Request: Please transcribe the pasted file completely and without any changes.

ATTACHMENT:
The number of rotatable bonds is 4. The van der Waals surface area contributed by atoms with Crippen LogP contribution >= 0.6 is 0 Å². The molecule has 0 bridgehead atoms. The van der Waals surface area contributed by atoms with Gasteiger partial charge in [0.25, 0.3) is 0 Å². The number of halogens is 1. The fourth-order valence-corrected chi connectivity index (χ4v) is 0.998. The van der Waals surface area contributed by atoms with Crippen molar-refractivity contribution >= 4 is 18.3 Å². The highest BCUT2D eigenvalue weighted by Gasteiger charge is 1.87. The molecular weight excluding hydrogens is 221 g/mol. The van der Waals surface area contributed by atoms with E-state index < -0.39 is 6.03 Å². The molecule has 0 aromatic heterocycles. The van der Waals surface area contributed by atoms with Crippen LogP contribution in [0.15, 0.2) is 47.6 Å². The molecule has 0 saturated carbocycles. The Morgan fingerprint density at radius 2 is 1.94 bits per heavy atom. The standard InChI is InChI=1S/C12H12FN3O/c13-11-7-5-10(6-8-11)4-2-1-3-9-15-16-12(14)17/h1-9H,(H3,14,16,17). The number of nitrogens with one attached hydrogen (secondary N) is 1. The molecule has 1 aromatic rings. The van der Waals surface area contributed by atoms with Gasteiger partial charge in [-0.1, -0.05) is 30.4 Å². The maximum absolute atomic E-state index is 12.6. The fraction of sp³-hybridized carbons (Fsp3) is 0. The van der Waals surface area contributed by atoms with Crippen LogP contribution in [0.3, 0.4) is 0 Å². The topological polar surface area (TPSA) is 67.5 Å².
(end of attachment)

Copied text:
The number of rotatable bonds is 4. The van der Waals surface area contributed by atoms with Crippen LogP contribution >= 0.6 is 0 Å². The molecule has 0 bridgehead atoms. The van der Waals surface area contributed by atoms with Gasteiger partial charge in [0.25, 0.3) is 0 Å². The number of halogens is 1. The fourth-order valence-corrected chi connectivity index (χ4v) is 0.998. The van der Waals surface area contributed by atoms with Crippen molar-refractivity contribution >= 4 is 18.3 Å². The highest BCUT2D eigenvalue weighted by Gasteiger charge is 1.87. The molecular weight excluding hydrogens is 221 g/mol. The van der Waals surface area contributed by atoms with E-state index < -0.39 is 6.03 Å². The molecule has 0 aromatic heterocycles. The van der Waals surface area contributed by atoms with Crippen LogP contribution in [0.15, 0.2) is 47.6 Å². The molecule has 0 saturated carbocycles. The Morgan fingerprint density at radius 2 is 1.94 bits per heavy atom. The standard InChI is InChI=1S/C12H12FN3O/c13-11-7-5-10(6-8-11)4-2-1-3-9-15-16-12(14)17/h1-9H,(H3,14,16,17). The number of nitrogens with one attached hydrogen (secondary N) is 1. The molecule has 1 aromatic rings. The van der Waals surface area contributed by atoms with Gasteiger partial charge in [-0.1, -0.05) is 30.4 Å². The maximum absolute atomic E-state index is 12.6. The fraction of sp³-hybridized carbons (Fsp3) is 0. The van der Waals surface area contributed by atoms with Crippen LogP contribution in [0.3, 0.4) is 0 Å². The topological polar surface area (TPSA) is 67.5 Å².